ey, that’s my island!”

A cheerful voice warmed the chilly air on Southern Adventist University’s (SAU) campus in Tennessee, United States, last autumn. I turned to see a man smiling and pointing at our student missionary recruitment banner.

“That’s Yap. I’m from Yap.” He gestured toward the image of a triangular thatched-roof hut on our poster, then quickly passed through to a room under renovation.

I was staffing the Guam-Micronesia Mission recruitment booth but caught up with the young man during lunch. I learned that his name is Edwin. He graduated from our Guam Micronesia Mission (GMM) high school on Yap and is studying construction management at SAU. His testimony of what led him here was exactly why we’re recruiting students to become student missionaries: to come to our islands and change lives.

Edwin described how the Seventh-day Adventist school on Yap and the student missionaries that taught there through the years had influenced his life.

“I started the second grade at public school in Yap,” he began. “I was a crazy kid. I got into a lot of trouble and had bad friends. My parents didn’t have money and weren’t highly educated. They were working villagers.”

Despite the challenge of a limited income, Edwin’s parents wanted to provide the best for their children. They asked around and learned that the Seventh-day Adventist school had a good reputation and had native English speakers as teachers.

When Edwin started at Yap Seventh-day Adventist School, his knowledge of English was limited to the words yes and shut up. The transition wasn’t easy, and he was suspended in the second grade. But Edwin was attracted to the school even during his suspension because he loved to play with the other kids. He hid in the field until recess and then joined the other students.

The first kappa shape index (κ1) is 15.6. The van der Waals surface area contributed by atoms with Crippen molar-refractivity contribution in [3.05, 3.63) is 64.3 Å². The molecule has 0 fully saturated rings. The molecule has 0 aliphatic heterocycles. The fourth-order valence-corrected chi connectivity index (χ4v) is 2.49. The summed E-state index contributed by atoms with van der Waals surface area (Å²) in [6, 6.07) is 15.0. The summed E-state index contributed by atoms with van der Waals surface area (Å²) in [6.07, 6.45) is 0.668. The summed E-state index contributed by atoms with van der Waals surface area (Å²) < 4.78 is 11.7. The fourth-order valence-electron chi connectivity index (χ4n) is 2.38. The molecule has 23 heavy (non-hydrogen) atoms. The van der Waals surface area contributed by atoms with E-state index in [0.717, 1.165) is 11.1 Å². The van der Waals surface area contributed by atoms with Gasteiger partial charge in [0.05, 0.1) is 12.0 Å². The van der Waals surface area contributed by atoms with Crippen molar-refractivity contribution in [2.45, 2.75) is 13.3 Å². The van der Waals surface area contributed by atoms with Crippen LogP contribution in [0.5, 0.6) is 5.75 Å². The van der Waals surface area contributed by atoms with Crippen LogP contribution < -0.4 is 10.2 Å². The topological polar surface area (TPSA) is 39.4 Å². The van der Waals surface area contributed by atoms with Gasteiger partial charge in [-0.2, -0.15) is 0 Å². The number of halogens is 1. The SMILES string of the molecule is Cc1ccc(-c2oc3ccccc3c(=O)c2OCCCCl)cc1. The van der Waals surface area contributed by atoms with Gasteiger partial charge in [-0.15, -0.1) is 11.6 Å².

When Edwin officially returned to school after his suspension, things changed for the better. He credits the principals and teachers for leading him through his formative years. He remembers how an American missionary teacher took an interest in him and met with his parents. They devised an improvement plan, and the teacher tutored him after school. Edwin recalls fondly how she taught him to spell his name and the names of several colors.

As time went on, other struggles arose. Edwin became a bully at school. “I wanted to be the toughest,” he explained. “But by fourth grade, I realized I didn’t have any friends.” John, his homeroom teacher and later his principal in high school, became a spiritual mentor in the young boy’s life as he helped Edwin understand how Jesus died for each person.

“I began to question my walk with Jesus,” Edwin said. “Principal made us memorize Bible verses in class that helped me answer these questions that were building up.” Edwin brought home his growing faith and tried to share what he had learned with his parents.

Edwin’s life changed when he was introduced to the Adventist faith through the school. He stopped bullying other students. He graduated as valedictorian of his class. His relationship with Jesus grew deeper, and he was baptized after moving to the United States. Today, Edwin praises God for His provision as he diligently pursues higher education.

Edwin’s experience is an example of why the Guam-Micronesia Mission (GMM) schools exist. We invite university students to take a gap year and serve as missionaries because giving 10 months to provide Adventist education on our islands elevates lives academically and spiritually.

The mission’s education department is our most active ministry with the broadest reach: it shares the light of the gospel on our nine main islands every day of the school year! Most of the 2,000 students at our schools this year are non-Adventist (almost 99 percent at some schools) because families are drawn to the native-English-speaking, college-educated, mission-hearted teachers.

GMM school students have followed paths to become influential pastors, teachers, government leaders, and church administrators. But most importantly, students at our schools have been led into a closer walk with Jesus.

As missionary teachers build relationships with students, witness to families, and work closely with the local Adventist churches in outreach, they are changing lives for eternity. Prayerfully consider spending


If you’re interested in being a volunteer, visit AdventistVolunteers.org.


Watch video stories about Adventist Volunteer Service missionaries at m360.tv/avs.

Gracelyn Lloyd When Gracelyn Lloyd wrote this story, she was the communications director for the Guam-Micronesia Mission.